Thankfully, this year, not only has Rush finally gotten their due, but so has Procol Harum.  It’s a little strange seeing Procol Harum beating Jethro Tull to the nomination, since Jethro Tull had so many more hit singles in the early 70s that still get heavy radio play today (“Teacher,” “Aqualung,” “Cross-Eyed Mary,” and “Bungle in the Jungle,” to name just a few), but then Jethro Tull never had anything quite like “A Whiter Shade of Pale.”  And Deep Purple, whose early career had them squarely in the midst of the burgeoning art-rock movement (well before King Crimson or Genesis) and whose Mark II incarnation contributed many of the most seminal tracks of classic rock, are also finally up for nomination.

Here’s hoping that Rush, Deep Purple, and Procol Harum all make it in this year, and that their inductions pave the way for King Crimson, Yes, and Jethro Tull to be rewarded for their millions of records sold, enormous influence, long list of big singles, sounds that haven’t aged, innovation, and diversity.  These bands and countless others are ignored so that the industry can bring us Justin Bieber, Britney Spears, New Kids on the Block, Madonna, and Marilyn Manson.  This country is famous for its anti-intellectualism, and hopefully by these marginally thoughtful selections the Rock and Roll Hall of Fame is coming around to bucking that trend.

Any fool can put on a leather jacket, smoke a cigarette, and act like he’s tough.  I’m sick of seeing it rewarded.  Putting a harpsichord passage from Ravel’s “Bolero” in the middle of a song with a 7/4 guitar riff takes real moxie.  And that’s the real measure of good rock and roll.

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I think Rush deserves to be enshrined in Cleveland (if anyone deserves to in Cleveland). I actually think that one of the problems with the Hall is that sooner or later everyone seems to get in, sometimes twice. Anyway, I have been there and it's worth seeing.

The article is well written and Kyle, I hope for more R&R posts.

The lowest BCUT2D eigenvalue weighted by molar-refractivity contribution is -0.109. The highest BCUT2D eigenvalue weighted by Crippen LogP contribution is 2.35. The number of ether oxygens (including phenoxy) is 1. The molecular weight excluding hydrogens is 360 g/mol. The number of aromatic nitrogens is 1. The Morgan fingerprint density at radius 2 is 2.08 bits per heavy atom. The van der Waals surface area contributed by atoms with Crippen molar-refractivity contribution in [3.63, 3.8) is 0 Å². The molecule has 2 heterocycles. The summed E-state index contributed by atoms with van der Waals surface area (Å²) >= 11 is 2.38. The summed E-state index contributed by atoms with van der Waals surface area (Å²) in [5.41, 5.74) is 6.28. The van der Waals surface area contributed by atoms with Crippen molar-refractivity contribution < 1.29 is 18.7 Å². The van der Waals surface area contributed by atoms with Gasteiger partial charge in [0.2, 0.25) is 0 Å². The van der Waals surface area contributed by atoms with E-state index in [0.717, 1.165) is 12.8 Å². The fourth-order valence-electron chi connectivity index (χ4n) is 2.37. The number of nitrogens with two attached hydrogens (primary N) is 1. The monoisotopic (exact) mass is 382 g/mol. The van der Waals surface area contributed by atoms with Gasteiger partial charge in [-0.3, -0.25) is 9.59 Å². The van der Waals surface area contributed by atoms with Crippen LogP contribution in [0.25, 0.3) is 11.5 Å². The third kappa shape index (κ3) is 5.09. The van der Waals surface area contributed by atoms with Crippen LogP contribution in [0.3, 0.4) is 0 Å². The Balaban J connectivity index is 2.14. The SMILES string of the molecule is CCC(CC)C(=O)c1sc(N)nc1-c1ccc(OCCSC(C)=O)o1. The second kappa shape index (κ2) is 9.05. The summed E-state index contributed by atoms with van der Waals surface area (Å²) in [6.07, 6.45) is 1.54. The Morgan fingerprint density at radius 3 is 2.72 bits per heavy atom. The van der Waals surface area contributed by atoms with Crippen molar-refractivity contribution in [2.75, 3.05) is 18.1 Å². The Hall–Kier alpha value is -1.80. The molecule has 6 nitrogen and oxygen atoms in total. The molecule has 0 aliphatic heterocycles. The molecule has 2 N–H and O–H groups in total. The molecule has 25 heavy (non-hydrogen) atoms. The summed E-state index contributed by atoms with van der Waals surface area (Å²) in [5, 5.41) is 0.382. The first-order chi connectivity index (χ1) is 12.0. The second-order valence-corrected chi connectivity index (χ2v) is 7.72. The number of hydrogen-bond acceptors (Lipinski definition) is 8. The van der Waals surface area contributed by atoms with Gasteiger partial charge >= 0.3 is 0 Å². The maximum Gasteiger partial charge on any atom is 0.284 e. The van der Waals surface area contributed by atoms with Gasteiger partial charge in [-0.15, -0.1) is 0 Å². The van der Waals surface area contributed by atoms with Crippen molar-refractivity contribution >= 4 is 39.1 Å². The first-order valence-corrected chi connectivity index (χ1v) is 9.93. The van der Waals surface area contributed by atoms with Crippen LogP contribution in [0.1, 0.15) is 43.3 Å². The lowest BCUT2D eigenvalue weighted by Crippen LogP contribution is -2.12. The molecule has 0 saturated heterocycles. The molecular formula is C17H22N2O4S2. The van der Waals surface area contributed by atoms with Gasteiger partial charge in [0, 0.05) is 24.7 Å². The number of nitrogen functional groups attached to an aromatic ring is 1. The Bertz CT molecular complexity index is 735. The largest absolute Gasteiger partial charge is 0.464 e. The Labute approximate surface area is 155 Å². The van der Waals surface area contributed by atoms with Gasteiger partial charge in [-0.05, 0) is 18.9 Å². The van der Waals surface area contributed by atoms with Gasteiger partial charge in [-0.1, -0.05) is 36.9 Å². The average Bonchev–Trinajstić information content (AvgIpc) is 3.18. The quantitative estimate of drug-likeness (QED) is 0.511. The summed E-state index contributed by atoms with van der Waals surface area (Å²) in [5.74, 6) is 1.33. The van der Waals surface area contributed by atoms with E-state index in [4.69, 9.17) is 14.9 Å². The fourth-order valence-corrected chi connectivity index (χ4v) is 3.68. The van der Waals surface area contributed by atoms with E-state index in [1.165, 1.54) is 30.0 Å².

I think what the R&R Hall of Fame needs to acknowledge is that the genre is so different from others in that it set a stage that could be taken and expanded, as prog rock bands have done; Rock and Roll came out of the blues and R&B and turned and twisted into the Beatles and punk and psychedelia and new wave and rap and grunge, etc., etc. - isn't prog rock (I hate that term but can't think of a better one!) just as important and, thus, deserves the same recognition? Just because it "had its day" and maybe didn't translate well to the majority of the future masses doesn't mean it's not valid NOR does it mean that it's not GREAT! Jethro Tull is one of my lifelong favorite groups, and that band and others doing their own thing with rock n' roll need respect!
What song are you thinking of that has a harpsichord playing an excerpt from Ravel's "Bolero" in the middle of a 7/4 guitar solo? That rings no bells for me whatsoever although it sounds like something Frank Zappa would have done, particularly since there's no harpsichord part in "Bolero."

As for Procol Harum - a band with one major hit & a couple of minor hits that in recent years has been the opening act for Jethro Tull many times - being nominated for induction while Tull still sits on the sidelines......well, some things in life are just plain weird. Not that it matters much since the RRHOF is a big corporate self-congratulating monument to Jann Wenner anyway and these bands should all take their cue from The Sex Pistols (how's that for irony?) regarding what the RRHOF thinks, or doesn't think, of them.
While I'm not a major Rush fan, I respect their musicianship and agree it's long overdue that they should be in the hall. I'd extend a similar, though weaker, rationale to Deep Purple. Procul Harem are better than some acts already in but I'd place them well behind Yes, Tull, Crimson and the Moody Blues.
David: I was referring to a hypothetical song. Perhaps the phrasing should not have been "harpsichord passage from" but "passage from, played on harpsichord" or better yet, Moog synthesizer.
cannot understand how some one hit wonders are elected and some groups who have given so much to R&R,are continually's so watered down now,that i believe it's an honor not being in the same company as some of these artists.
Rock and Roll Hall of Famer Neil Young was arrested for murder in 1969
after confessing “Down by the river, I shot my baby.”
The case never went to trial because the only
solid evidence the prosecution had
was the lyric sheet from the album.

More Rock and Roll Minutiae at:
I am a Rush fan through and through, so I cannot speak for the band and what it means to them, but it means a lot to me personally. Geddy is right in his comments to the media, this is important to us as their fan base. It is a validation to a degree. We have believed in both their lyrics and their amazing musicianship for decades. I'm okay if not everyone sees or hears what I do in their music, but it is hard to understand how anyone involved in the industry cannot acknowledge their profound influence. I think the comment below is right: sometimes it seems like everyone eventually gets in, so the consistent snubbing of Rush seemed particularly baffling and insulting. I, for one, am glad it appears that it will redressed.